Toxic Christmas lights being sold in Divisoria

Pia Ranada

This is AI generated summarization, which may have errors. For context, always refer to the full article.

Getting ready to decorate your house for Christmas? Be careful when buying Christmas lights

HOLIDAY STRANDS. Christmas lights are one of the most popular form of Christmas decor used in the Philippines

MANILA, Philippines – Homeowners gearing up to decorate their houses for Christmas should mind their purchases – it could turn out to be toxic.

The EcoWaste Coalition said they found 16 samples of Christmas lights containing alarming amounts of lead, a highly toxic chemical that could lead to serious health impacts, being sold in stores in Metro Manila.

The 16 sets of holiday strands had lead levels between 2,689 parts per million (ppm) to 32,500 ppm, way above the limit of 1,000 ppm under the European Union Directive on Restriction of Hazardous Substances (RoHS).

The EcoWaste Coalition said they bought these toxic Christmas lights from stores in Divisoria, Manila City and Monumento, Caloocan City from October 25 to 27. Each set of lights is priced from P50 to P220. The group used a handheld  X-Ray Fluorescence (XRF) spectrometer to analyze lead content.

According to the World Health Organization (WHO), “lead exposure harms children at much lower doses, and the health effects are generally irreversible and can have a lifelong impact.”

Lead exposure through ingestion, inhalation or dermal contact can lead to mental retardation, growth delays, anemia, hearing loss and kidney injury, according to toxicologist Bessie Antonio.

The 10 samples with the highest lead levels are:

  • “Decor Lights” with green wire and red, yellow and green LED bulbs and angel-like hanging ornaments on a rectangular brown and yellow box (32,500 ppm)
  • “Seven Star” Christmas lights with black wire and white bulbs on a blue box with image of Snowman (9,830 ppm)
  • “Merry Lights” with green wire and bulbs on a plastic bag (8,664 ppm)
  • “J.F.” Christmas lights with green wire and red bulbs on a plastic bag (7,677 ppm)
  • Lighting chains of big blue, green, red and yellow stars with white wire on a plastic bag (6,735 ppm)
  • Unlabeled Christmas lights with green wire and orange bulbs on a white box marked “UL Listed” (5,782 ppm)
  • “Multi Function” rice lights with clear wire on a blue box with image of a Christmas tree (4,751 ppm)
  • “Millennium Lights” with green wire and red bulbs on a plastic bag (4,744 ppm)
  •  “JF Star” Christmas lights with green wire and clear bulbs on a plastic bag (4,621 ppm)
  • “Mabuhay Star” Christmas lights by Wan Da Xin Trading International, Inc. with green wire and clear bulbs on a plastic bag (4,187 ppm)









The EU Directive on Restriction of Hazardous Substances (RoHS) is one major international restriction flouted by the toxic Christmas lights that have found their way to Metro Manila stores.

The RoHS restricts the use of 6 hazardous materials in electrical and electronic products. These are the heavy metals cadmium, hexavalent chromium, lead and mercury; and flame retardant chemicals polybrominated biphenyls and polybrominated diphenyl ethers.

RoHS compliance is important because the 6 substances “are hazardous to the environment and pollute landfills, and are dangerous in terms of occupational exposure during manufacturing and recycling,” according to the RoHS Guide.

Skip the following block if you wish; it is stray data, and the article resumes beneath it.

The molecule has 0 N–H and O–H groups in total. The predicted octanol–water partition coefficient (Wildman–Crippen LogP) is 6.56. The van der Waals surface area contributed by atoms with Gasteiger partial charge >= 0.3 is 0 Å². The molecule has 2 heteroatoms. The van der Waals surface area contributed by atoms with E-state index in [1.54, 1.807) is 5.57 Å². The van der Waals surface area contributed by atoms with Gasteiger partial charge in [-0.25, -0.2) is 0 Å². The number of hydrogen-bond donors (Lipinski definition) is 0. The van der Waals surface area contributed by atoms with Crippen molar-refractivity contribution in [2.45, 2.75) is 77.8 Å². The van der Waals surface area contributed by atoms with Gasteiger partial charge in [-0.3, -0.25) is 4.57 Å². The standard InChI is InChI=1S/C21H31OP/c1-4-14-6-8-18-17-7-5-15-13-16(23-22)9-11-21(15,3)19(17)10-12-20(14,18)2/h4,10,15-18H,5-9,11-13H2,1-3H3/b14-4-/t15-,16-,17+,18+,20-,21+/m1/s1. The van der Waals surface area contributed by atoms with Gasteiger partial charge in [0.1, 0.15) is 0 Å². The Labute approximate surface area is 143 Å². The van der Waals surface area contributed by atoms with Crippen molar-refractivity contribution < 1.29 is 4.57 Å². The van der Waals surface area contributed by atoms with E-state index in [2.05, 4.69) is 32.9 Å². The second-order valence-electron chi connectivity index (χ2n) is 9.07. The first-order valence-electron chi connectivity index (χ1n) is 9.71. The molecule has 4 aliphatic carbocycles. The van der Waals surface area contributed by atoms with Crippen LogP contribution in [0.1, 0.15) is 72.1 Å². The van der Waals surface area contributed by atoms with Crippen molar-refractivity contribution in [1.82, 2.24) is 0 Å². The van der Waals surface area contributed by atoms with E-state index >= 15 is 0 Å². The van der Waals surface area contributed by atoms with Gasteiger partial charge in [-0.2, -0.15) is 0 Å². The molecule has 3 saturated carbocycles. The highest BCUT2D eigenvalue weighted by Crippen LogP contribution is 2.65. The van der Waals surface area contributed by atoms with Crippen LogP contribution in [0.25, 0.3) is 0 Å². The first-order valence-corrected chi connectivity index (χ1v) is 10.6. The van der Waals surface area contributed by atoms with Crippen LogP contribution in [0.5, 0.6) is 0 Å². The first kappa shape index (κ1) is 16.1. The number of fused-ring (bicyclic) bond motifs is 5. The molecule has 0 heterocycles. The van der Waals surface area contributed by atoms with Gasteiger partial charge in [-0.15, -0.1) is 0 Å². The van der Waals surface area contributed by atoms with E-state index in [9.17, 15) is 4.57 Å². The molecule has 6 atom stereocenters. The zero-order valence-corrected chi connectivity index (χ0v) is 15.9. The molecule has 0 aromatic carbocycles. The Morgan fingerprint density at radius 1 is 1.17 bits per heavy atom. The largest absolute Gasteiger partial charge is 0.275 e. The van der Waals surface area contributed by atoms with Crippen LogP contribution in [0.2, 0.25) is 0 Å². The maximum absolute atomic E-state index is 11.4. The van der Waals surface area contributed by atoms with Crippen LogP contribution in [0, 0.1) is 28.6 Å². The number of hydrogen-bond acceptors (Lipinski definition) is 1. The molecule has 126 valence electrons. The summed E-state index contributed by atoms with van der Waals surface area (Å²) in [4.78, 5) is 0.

Toxic dumping

And yet products with these dangerous substances continue to be sold to Filipino shoppers.

“We are worried that cheap, lead-containing imported holiday lights that could not enter the EU market are being dumped here,” said Thony Dizon, Coordinator of the EcoWaste Coalition’s Project Protect.

“It’s obvious that manufacturers of poor quality lighting chains and other electrical and electronic products are profiting from our lack of a RoHS-like policy at the expense of our people’s health and safety.”

Discarded and broken Christmas lights loaded with toxics can add to the growing amount of hazardous garbage that end up in our landfills. Once there, they contaminate groundwater or underground water held by soil that is often used as drinking water by communities. Waste collectors and recyclers also become exposed to the dangers of these toxic pollutants.

The Christmas lights also violate Philippine product standards.

The samples of Christmas lights did not have complete product, chemical, energy and safety labeling information, and many did not bear the required Import Commodity Compliance Certificate (ICC) holographic sticker for imported lights. Many did not have the Philippine Standard mark for locally manufactured lights. 

And it’s not just Christmas lights flouting the regulations. Toxic toys were also found being sold in Manila and Parañaque stores.

With the holiday season in full swing in a matter of weeks, consumers are warned to stay away from substandard Christmas lights aside from toxic ones. Poor-quality lights pose a risk of burns, electric shock, fire and chemical exposure.

The EcoWaste Coalition has notified the Department of Trade and Industry through the Bureau of Trade and Consumer Protection about its findings. They’ve also asked the government agency to validate the authenticity of the ICC stickers in some of the samples. –

Christmas lights image from Shutterstock

Add a comment

Sort by

There are no comments yet. Add your comment to start the conversation.

Summarize this article with AI

How does this make you feel?

Download the Rappler App!
Sleeve, Clothing, Apparel


Pia Ranada

Pia Ranada is Rappler’s Community Lead, in charge of linking our journalism with communities for impact.